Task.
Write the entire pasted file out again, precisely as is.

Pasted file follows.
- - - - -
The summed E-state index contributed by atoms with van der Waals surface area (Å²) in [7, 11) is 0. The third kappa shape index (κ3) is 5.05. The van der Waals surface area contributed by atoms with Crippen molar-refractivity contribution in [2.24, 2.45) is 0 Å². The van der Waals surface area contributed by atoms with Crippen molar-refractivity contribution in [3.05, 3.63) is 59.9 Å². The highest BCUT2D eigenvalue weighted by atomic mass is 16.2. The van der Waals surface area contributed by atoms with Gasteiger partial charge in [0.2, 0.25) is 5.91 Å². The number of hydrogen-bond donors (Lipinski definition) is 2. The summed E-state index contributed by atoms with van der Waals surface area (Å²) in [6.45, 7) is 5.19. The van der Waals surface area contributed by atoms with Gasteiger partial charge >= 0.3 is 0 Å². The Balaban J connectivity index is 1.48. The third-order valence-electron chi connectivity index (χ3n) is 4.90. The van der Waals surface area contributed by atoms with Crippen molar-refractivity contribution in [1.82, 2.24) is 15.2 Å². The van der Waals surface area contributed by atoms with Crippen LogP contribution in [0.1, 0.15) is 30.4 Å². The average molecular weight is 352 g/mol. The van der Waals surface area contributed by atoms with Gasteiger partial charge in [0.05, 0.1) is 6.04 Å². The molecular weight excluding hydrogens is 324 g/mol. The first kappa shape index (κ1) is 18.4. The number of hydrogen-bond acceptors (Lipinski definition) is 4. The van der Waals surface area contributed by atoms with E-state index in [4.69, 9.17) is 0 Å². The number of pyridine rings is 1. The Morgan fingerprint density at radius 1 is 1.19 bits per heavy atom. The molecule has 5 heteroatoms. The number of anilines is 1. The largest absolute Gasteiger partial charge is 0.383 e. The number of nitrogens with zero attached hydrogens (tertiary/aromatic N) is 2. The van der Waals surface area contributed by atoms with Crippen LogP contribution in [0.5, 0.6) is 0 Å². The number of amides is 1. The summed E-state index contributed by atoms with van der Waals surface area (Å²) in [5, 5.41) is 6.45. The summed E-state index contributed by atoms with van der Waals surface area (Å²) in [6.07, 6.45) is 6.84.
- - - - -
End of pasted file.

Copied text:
The summed E-state index contributed by atoms with van der Waals surface area (Å²) in [7, 11) is 0. The third kappa shape index (κ3) is 5.05. The van der Waals surface area contributed by atoms with Crippen molar-refractivity contribution in [2.24, 2.45) is 0 Å². The van der Waals surface area contributed by atoms with Crippen molar-refractivity contribution in [3.05, 3.63) is 59.9 Å². The highest BCUT2D eigenvalue weighted by atomic mass is 16.2. The van der Waals surface area contributed by atoms with Gasteiger partial charge in [0.2, 0.25) is 5.91 Å². The number of hydrogen-bond donors (Lipinski definition) is 2. The summed E-state index contributed by atoms with van der Waals surface area (Å²) in [6.45, 7) is 5.19. The van der Waals surface area contributed by atoms with Gasteiger partial charge >= 0.3 is 0 Å². The Balaban J connectivity index is 1.48. The third-order valence-electron chi connectivity index (χ3n) is 4.90. The van der Waals surface area contributed by atoms with Crippen molar-refractivity contribution in [1.82, 2.24) is 15.2 Å². The van der Waals surface area contributed by atoms with Crippen LogP contribution in [0.1, 0.15) is 30.4 Å². The average molecular weight is 352 g/mol. The van der Waals surface area contributed by atoms with Gasteiger partial charge in [0.05, 0.1) is 6.04 Å². The molecular weight excluding hydrogens is 324 g/mol. The first kappa shape index (κ1) is 18.4. The number of hydrogen-bond acceptors (Lipinski definition) is 4. The van der Waals surface area contributed by atoms with E-state index in [4.69, 9.17) is 0 Å². The number of pyridine rings is 1. The Morgan fingerprint density at radius 1 is 1.19 bits per heavy atom. The molecule has 5 heteroatoms. The number of anilines is 1. The largest absolute Gasteiger partial charge is 0.383 e. The number of nitrogens with zero attached hydrogens (tertiary/aromatic N) is 2. The van der Waals surface area contributed by atoms with Crippen LogP contribution in [0.5, 0.6) is 0 Å². The number of amides is 1. The summed E-state index contributed by atoms with van der Waals surface area (Å²) in [5, 5.41) is 6.45. The summed E-state index contributed by atoms with van der Waals surface area (Å²) in [6.07, 6.45) is 6.84.